Tag Archives: Jeremy McDole

Police Officers Fear ‘YouTube Effect’ Impacting Job Performance

As police officers across the country are expressing concern over a “YouTube effect” resulting from the public’s ability to document and publish police activity with smartphones, the director of the FBI suggested this effect may be contributing to a recent rise in violent crime.

The Washington Times reported that officers from over 30 agencies gathered in San Antonio for an annual National Association of Police Organizations (NAPO) convention last week, where one of the main topics highlighted how to deal with “hostile media” with examples including officer-involved fatal shootings.

Lt. Gary Vickers of the Newark, New Jersey Police Department, indicated that he fears “death by media” if a video of his performance on the job were to go viral.

“Am I going to be the next one who is put on display for doing an honest job?” Vickers said. “It really dictates how a police officer reacts today.” 

FBI Director James Comey told the Chicago Sun-Times that he believes the rise in violent crime is due to the fact that “something in policing has changed” and many officers now  “feel under siege.”

“In today’s YouTube world, there are officers reluctant to get out of their cars and do the work that controls violent crime,” Comey said. “Our officers are answering 911 calls, but avoiding the informal contact that keeps bad guys from standing around, especially with guns.”

Comey also said when it comes to sentencing reform and lowering mass incarceration rates, he thinks Americans should debate the issue with “a fair understanding of history.” He used an example of Richmond, Virginia in the 1990s when he said that after dozens of men were incarcerated for trafficking narcotics, violence dropped in the area and citizens felt safer.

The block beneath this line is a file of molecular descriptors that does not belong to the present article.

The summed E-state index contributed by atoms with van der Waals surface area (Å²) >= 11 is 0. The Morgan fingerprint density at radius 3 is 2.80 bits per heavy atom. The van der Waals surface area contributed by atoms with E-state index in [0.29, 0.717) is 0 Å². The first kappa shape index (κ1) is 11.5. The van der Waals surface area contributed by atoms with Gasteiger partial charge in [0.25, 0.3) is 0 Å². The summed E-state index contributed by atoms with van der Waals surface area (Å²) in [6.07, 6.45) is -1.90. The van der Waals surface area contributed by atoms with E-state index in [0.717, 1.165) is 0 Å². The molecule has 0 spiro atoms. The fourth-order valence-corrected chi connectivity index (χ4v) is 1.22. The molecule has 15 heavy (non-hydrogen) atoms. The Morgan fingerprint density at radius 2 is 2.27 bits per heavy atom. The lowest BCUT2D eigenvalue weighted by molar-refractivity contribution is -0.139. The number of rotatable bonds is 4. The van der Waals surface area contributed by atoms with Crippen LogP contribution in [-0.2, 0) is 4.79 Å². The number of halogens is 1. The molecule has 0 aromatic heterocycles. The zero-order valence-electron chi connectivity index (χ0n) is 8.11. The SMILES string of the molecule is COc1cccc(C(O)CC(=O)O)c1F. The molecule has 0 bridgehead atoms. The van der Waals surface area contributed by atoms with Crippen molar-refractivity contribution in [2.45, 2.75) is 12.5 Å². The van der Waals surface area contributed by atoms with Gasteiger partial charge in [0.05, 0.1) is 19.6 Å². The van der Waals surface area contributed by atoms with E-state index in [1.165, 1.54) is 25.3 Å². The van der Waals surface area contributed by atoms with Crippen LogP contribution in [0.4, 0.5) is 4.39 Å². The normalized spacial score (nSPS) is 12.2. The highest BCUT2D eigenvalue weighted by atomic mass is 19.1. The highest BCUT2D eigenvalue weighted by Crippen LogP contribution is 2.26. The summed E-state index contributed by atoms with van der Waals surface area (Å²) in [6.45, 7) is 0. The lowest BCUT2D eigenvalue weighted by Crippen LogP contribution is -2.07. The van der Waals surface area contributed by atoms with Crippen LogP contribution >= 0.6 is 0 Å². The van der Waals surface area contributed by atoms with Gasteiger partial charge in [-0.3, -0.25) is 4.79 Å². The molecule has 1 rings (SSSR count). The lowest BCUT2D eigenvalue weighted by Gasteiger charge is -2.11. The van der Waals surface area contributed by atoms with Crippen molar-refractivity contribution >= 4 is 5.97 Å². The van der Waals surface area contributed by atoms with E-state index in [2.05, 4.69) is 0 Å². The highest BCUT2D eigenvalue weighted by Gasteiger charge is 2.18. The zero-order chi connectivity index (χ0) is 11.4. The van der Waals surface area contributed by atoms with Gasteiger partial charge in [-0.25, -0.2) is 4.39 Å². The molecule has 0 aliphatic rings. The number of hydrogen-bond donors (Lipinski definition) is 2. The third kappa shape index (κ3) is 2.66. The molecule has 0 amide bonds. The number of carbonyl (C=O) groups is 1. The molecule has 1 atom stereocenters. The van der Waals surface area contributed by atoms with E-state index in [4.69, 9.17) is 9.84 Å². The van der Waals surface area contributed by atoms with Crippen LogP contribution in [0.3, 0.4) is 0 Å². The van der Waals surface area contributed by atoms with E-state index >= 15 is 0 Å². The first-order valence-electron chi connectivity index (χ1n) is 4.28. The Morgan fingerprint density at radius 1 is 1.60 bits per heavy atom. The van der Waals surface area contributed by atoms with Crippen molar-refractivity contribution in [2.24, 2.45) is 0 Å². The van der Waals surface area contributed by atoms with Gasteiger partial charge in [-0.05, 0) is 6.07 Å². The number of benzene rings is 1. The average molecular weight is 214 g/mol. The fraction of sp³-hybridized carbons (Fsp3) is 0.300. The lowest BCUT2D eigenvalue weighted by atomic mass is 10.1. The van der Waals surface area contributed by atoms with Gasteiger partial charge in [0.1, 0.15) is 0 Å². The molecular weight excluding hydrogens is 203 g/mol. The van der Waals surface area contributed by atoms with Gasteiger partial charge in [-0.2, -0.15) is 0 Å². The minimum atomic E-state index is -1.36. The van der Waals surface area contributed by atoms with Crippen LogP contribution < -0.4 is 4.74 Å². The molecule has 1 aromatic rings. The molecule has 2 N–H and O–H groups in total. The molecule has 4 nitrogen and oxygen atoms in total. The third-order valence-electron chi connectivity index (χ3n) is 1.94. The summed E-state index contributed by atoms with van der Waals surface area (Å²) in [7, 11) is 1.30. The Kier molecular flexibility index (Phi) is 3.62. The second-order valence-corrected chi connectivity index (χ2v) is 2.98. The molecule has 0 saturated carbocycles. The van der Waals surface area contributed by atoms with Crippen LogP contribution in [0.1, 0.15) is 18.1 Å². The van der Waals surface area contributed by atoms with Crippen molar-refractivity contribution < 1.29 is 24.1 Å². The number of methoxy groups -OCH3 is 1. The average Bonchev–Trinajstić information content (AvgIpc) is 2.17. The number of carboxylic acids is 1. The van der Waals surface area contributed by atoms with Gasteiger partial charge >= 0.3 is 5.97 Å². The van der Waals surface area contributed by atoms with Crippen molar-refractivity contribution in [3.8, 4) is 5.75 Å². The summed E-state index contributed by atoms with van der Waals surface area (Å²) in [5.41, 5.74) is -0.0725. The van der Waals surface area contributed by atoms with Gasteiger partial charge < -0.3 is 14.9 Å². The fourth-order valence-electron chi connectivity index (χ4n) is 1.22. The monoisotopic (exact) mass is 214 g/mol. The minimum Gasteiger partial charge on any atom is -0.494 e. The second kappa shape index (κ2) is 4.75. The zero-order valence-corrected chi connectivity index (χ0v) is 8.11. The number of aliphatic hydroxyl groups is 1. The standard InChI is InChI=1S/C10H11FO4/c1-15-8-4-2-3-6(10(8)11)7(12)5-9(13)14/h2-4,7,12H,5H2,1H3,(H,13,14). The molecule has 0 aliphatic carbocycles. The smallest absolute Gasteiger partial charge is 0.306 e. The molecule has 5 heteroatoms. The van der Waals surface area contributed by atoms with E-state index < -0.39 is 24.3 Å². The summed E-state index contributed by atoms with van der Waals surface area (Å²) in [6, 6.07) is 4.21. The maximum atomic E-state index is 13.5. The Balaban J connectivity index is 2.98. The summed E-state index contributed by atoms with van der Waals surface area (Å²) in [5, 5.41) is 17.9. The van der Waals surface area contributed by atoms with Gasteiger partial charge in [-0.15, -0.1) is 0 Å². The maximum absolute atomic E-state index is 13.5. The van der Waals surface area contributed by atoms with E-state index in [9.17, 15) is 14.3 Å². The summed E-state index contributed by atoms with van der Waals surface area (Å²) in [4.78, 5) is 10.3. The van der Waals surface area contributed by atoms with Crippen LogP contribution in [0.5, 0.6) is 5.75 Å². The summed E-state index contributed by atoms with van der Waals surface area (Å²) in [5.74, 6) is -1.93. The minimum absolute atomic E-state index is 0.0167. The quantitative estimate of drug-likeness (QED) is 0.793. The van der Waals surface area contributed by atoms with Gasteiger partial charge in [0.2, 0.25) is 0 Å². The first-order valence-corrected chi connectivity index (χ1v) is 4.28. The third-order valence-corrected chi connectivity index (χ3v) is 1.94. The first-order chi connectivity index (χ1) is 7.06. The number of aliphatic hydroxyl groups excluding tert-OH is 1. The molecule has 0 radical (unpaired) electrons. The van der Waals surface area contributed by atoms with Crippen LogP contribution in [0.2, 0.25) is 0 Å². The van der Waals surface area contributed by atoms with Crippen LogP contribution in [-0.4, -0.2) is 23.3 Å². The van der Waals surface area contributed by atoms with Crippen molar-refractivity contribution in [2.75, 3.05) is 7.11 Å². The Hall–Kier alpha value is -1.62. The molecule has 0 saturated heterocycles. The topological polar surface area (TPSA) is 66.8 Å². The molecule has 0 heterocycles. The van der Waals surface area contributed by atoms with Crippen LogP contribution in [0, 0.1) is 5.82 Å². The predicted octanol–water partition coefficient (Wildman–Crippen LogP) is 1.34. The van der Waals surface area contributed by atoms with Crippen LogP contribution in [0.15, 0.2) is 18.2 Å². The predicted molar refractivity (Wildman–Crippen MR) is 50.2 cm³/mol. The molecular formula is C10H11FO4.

The “Youtube effect” was discussed by top law enforcement at a private meeting earlier this month. The Washington Post reported that a “unifying- and controversial- theory” was reached at this meeting, suggesting that officers have been dialing down on aggressive policing over fear of appearing on “a career-ending viral video.”

Chicago Mayor Rahm Emanuel told U.S. Attorney General Loretta Lynch at the meeting that “we have allowed our police department to get fetal and it is having a direct consequence.”

“They have pulled back from the ability to interdict … they don’t want to be a news story themselves, they don’t want their career ended early, and it’s having an impact.”

RT noted that while “homicides in 35 big U.S. cities are up 19 percent on average this year, and non-fatal shootings are up 62 percent, according to a police association survey,” there is also a rise in police killings.

According to a list from The Guardian, 931 people have been killed by police in the United States in 2015 thus far, with “black Americans killed by police twice as likely to be unarmed as white people.”

Cell phone footage has challenged some narratives of police officers in the cases of fatal shootings involving victims including Walter Scott, who was shot and killed while running away from an officer after a traffic stop in April, and Jeremy McDole, who was shot and killed while sitting in his wheelchair on the street in September.